The Department of Home Affairs will maintain its IBM mainframe for at least another four years, as it continues to investigate how best to modernise the legacy infrastructure environment.
The super-department extended its mainframe deal with the IT giant until July 2025 last month at a cost of $234.9 million, bringing the total value of the contract to $924.2 million over 18 years.
Home Affairs uses its mainframe to host a number of the country’s mission-critical traveller, cargo and trade systems, which require high levels of reliability and availability.
The contract – which was first signed for $203.2 million in June 2007 and remains Home Affairs’ largest with IBM – last grew by $130 million when it was previously extended in June 2018.
A spokesperson told iTnews that IBM would continue to provide the same service when the amended contract begins in July 2021.
The four-year extensions come a year after Home Affairs revealed plans for a ‘mainframe workload modernisation and optimisation’ project to investigate its future infrastructure options.
The project aims to address areas of growing risk, especially around staffing in its mainframe workforce – a “significant proportion” of which are approaching retirement.
The department said it was “finding it difficult to replace departing staff, making it increasingly difficult to fully support… critical applications”, exposing it to at least “some operational risks”.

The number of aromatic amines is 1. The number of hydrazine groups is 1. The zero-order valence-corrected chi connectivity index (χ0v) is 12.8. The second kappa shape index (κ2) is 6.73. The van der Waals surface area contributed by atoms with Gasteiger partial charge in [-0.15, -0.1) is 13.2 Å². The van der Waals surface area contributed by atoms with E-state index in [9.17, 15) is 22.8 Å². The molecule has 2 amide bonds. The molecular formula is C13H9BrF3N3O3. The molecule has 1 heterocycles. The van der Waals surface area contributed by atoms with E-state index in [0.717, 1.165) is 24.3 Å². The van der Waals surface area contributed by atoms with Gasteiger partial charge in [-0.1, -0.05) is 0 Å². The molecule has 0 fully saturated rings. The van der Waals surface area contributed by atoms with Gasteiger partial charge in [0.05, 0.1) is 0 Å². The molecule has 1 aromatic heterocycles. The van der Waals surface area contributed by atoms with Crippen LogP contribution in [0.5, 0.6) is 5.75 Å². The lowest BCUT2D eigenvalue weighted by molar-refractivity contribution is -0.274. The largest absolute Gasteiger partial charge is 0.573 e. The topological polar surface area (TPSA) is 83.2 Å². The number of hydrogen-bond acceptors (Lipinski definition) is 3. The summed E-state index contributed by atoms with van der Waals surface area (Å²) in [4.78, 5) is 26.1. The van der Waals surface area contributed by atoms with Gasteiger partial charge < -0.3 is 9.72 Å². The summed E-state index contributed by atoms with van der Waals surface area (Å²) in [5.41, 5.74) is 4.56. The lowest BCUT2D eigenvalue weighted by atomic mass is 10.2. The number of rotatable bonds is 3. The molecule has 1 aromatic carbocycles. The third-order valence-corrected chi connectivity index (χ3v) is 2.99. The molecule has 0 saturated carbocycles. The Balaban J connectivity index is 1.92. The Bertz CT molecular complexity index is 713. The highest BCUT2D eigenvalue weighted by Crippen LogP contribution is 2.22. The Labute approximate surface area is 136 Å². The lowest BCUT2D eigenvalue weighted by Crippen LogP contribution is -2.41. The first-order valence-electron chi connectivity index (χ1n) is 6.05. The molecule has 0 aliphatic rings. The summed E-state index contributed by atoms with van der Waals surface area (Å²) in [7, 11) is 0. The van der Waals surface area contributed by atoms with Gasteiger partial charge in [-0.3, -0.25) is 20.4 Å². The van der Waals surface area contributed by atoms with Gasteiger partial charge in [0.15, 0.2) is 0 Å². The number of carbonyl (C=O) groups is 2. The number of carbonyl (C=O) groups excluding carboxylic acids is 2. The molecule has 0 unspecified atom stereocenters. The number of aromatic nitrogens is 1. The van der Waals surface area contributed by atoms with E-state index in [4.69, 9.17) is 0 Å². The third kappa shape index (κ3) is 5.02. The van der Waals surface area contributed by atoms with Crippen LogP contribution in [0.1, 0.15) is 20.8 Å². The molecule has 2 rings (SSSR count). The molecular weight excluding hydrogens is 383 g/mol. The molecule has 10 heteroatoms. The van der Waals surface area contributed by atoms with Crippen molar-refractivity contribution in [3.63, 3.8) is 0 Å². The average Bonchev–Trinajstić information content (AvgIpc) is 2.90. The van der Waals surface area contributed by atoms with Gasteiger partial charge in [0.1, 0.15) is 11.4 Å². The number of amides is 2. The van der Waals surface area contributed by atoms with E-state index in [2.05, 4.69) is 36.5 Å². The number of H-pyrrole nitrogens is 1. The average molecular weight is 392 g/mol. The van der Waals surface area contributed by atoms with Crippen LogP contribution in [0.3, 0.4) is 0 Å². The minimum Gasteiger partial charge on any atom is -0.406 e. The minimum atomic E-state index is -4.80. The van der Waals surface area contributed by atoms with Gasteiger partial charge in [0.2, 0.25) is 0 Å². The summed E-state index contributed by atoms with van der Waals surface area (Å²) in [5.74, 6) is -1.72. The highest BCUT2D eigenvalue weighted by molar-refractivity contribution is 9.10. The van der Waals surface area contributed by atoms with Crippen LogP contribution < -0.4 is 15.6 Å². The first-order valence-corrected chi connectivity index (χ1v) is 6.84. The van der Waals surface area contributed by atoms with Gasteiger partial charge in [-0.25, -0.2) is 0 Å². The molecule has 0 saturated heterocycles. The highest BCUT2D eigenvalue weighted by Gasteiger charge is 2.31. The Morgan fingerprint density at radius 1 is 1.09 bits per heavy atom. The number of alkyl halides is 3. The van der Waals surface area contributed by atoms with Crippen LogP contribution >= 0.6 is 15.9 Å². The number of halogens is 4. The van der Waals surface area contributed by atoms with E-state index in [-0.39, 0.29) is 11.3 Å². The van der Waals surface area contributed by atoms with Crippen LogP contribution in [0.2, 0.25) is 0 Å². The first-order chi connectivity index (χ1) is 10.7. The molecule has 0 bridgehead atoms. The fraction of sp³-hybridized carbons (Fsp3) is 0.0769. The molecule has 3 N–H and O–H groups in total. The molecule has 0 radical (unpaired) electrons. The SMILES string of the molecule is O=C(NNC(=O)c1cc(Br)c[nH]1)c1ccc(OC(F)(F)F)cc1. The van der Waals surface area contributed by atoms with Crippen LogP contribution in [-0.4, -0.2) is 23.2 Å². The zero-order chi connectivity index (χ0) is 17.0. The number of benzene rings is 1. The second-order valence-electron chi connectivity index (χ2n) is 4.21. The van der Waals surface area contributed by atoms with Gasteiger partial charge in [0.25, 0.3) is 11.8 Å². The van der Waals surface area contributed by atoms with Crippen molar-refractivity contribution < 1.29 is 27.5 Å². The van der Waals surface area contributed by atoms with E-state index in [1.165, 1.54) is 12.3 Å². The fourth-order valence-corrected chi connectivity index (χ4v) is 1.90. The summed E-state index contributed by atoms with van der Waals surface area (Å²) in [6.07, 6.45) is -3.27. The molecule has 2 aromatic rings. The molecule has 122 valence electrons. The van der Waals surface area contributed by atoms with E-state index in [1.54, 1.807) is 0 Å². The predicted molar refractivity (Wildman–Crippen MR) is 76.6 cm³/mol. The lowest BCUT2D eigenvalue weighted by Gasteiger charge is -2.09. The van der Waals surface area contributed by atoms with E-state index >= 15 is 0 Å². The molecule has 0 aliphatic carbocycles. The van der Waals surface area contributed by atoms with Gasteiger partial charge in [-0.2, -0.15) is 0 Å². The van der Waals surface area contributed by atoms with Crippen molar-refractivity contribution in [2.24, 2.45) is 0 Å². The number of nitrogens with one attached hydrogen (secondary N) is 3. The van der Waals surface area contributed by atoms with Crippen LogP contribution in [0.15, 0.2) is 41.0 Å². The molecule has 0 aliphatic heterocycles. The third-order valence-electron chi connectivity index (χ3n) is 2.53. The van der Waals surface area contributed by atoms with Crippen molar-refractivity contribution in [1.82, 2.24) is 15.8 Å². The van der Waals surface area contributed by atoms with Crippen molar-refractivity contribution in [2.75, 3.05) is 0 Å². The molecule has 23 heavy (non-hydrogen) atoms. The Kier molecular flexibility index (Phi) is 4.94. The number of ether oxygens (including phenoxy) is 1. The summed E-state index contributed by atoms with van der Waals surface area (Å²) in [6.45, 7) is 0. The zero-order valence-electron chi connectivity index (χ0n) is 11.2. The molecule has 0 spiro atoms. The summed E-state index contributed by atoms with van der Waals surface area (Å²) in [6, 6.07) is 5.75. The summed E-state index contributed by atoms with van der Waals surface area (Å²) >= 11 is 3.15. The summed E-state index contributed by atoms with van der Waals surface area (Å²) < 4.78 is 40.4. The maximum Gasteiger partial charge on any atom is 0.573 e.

“This has the potential to leave the department in a position where there is insufficient staff to effectively operate the current mainframe-based environments,” it said last year.
Home Affairs also plans to use the project to further its adoption of contemporary development methodologies, building on existing efforts to re-architect parts of its core systems using AWS.
Asked whether it had made any decisions about the future of its mainframe environment, the department said it is still in the process of developing a mainframe modernisation strategy using information received through a request for information (RFI).
“The purpose of the RFI was for information gathering purposes to inform a mainframe modernisation strategy,” the spokesperson said.
“The information supplied by industry is assisting the department in the formulation of this and other technology related strategies.”
The spokesperson added that the department’s “complex and large” environment meant that “any move away from mainframe platforms will take many years”,
“Planning activities will commence in due course based upon agreed strategies,” the spokesperson said, adding that the arrangements would align with the government's hosting strategy.
Home Affairs last month struck a new five-year data centre hosting deal with Canberra Data Centres to support its migration out of Global Switch’s Sydney-based data centre by July 2022.
It is one of several agencies, including the Australian Securities and Investments Commission, currently migrating unclassified and protected-level data from the now Chinese-owned facility.
As revealed by iTnews, only the Department of Defence intends to stay with Global Switch beyond July 2022 after renewing its long-standing agreement late last year,